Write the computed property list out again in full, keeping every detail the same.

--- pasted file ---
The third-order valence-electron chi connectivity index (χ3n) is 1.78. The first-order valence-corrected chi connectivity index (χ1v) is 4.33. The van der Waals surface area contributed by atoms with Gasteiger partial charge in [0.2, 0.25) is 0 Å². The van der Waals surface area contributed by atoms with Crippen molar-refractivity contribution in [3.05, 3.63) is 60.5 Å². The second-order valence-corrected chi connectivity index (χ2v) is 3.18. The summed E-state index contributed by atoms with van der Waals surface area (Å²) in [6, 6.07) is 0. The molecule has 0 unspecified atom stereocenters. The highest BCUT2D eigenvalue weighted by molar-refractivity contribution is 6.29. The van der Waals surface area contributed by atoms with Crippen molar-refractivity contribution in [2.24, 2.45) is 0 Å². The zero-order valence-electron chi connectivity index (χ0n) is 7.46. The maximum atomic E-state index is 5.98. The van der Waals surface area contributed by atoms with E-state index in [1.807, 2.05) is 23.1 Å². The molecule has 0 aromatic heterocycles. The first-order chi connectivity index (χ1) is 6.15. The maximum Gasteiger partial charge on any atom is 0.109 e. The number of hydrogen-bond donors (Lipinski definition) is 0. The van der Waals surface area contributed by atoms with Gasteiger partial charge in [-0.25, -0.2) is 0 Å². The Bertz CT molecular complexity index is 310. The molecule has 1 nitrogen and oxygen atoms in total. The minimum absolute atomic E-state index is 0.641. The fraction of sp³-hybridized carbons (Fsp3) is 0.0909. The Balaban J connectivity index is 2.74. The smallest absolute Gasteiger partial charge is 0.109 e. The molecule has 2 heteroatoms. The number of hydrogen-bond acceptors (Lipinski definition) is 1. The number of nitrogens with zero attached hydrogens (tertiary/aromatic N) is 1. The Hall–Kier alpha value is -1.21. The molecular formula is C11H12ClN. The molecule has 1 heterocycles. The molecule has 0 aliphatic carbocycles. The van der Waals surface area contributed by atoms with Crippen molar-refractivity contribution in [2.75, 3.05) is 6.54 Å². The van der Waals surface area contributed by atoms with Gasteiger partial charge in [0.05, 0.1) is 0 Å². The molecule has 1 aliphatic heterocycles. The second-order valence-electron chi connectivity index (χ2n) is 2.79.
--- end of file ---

The third-order valence-electron chi connectivity index (χ3n) is 1.78. The first-order valence-corrected chi connectivity index (χ1v) is 4.33. The van der Waals surface area contributed by atoms with Gasteiger partial charge in [0.2, 0.25) is 0 Å². The van der Waals surface area contributed by atoms with Crippen molar-refractivity contribution in [3.05, 3.63) is 60.5 Å². The second-order valence-corrected chi connectivity index (χ2v) is 3.18. The summed E-state index contributed by atoms with van der Waals surface area (Å²) in [6, 6.07) is 0. The molecule has 0 unspecified atom stereocenters. The highest BCUT2D eigenvalue weighted by molar-refractivity contribution is 6.29. The van der Waals surface area contributed by atoms with Crippen molar-refractivity contribution in [2.24, 2.45) is 0 Å². The zero-order valence-electron chi connectivity index (χ0n) is 7.46. The maximum atomic E-state index is 5.98. The van der Waals surface area contributed by atoms with E-state index in [1.807, 2.05) is 23.1 Å². The molecule has 0 aromatic heterocycles. The first-order chi connectivity index (χ1) is 6.15. The maximum Gasteiger partial charge on any atom is 0.109 e. The number of hydrogen-bond donors (Lipinski definition) is 0. The van der Waals surface area contributed by atoms with Gasteiger partial charge in [-0.25, -0.2) is 0 Å². The Bertz CT molecular complexity index is 310. The molecule has 1 nitrogen and oxygen atoms in total. The minimum absolute atomic E-state index is 0.641. The fraction of sp³-hybridized carbons (Fsp3) is 0.0909. The Balaban J connectivity index is 2.74. The smallest absolute Gasteiger partial charge is 0.109 e. The molecule has 2 heteroatoms. The number of hydrogen-bond acceptors (Lipinski definition) is 1. The number of nitrogens with zero attached hydrogens (tertiary/aromatic N) is 1. The Hall–Kier alpha value is -1.21. The molecular formula is C11H12ClN. The molecule has 1 heterocycles. The molecule has 0 aliphatic carbocycles. The van der Waals surface area contributed by atoms with Crippen molar-refractivity contribution in [2.75, 3.05) is 6.54 Å². The van der Waals surface area contributed by atoms with Gasteiger partial charge in [0.05, 0.1) is 0 Å². The molecule has 1 aliphatic heterocycles. The second-order valence-electron chi connectivity index (χ2n) is 2.79.